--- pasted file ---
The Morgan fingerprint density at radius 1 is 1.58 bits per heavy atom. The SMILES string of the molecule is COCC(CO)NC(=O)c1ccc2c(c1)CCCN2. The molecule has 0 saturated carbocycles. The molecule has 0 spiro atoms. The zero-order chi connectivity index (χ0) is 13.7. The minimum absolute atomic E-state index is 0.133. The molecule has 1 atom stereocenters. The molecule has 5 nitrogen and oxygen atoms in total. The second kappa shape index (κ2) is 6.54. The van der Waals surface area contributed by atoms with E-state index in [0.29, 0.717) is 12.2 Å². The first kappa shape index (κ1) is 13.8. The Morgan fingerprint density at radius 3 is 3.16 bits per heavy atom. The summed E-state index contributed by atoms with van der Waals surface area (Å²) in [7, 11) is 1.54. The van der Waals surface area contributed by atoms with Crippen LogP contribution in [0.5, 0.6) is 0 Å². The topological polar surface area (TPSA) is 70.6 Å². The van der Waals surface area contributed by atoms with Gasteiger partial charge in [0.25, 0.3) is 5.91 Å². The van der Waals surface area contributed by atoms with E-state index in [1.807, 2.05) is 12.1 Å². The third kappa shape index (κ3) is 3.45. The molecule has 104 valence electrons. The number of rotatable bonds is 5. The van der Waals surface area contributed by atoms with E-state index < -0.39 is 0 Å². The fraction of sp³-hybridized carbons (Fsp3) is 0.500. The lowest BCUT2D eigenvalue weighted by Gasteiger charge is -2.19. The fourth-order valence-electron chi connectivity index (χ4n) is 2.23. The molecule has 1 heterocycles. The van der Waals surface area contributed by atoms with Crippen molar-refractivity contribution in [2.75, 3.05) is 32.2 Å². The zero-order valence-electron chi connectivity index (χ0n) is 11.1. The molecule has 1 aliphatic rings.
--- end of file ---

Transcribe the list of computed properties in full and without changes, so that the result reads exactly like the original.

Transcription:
The Morgan fingerprint density at radius 1 is 1.58 bits per heavy atom. The SMILES string of the molecule is COCC(CO)NC(=O)c1ccc2c(c1)CCCN2. The molecule has 0 saturated carbocycles. The molecule has 0 spiro atoms. The zero-order chi connectivity index (χ0) is 13.7. The minimum absolute atomic E-state index is 0.133. The molecule has 1 atom stereocenters. The molecule has 5 nitrogen and oxygen atoms in total. The second kappa shape index (κ2) is 6.54. The van der Waals surface area contributed by atoms with E-state index in [0.29, 0.717) is 12.2 Å². The first kappa shape index (κ1) is 13.8. The Morgan fingerprint density at radius 3 is 3.16 bits per heavy atom. The summed E-state index contributed by atoms with van der Waals surface area (Å²) in [7, 11) is 1.54. The van der Waals surface area contributed by atoms with Crippen LogP contribution in [0.5, 0.6) is 0 Å². The topological polar surface area (TPSA) is 70.6 Å². The van der Waals surface area contributed by atoms with Gasteiger partial charge in [0.25, 0.3) is 5.91 Å². The van der Waals surface area contributed by atoms with E-state index in [1.807, 2.05) is 12.1 Å². The third kappa shape index (κ3) is 3.45. The molecule has 104 valence electrons. The number of rotatable bonds is 5. The van der Waals surface area contributed by atoms with E-state index < -0.39 is 0 Å². The fraction of sp³-hybridized carbons (Fsp3) is 0.500. The lowest BCUT2D eigenvalue weighted by Gasteiger charge is -2.19. The fourth-order valence-electron chi connectivity index (χ4n) is 2.23. The molecule has 1 heterocycles. The van der Waals surface area contributed by atoms with Crippen molar-refractivity contribution in [2.75, 3.05) is 32.2 Å². The zero-order valence-electron chi connectivity index (χ0n) is 11.1. The molecule has 1 aliphatic rings.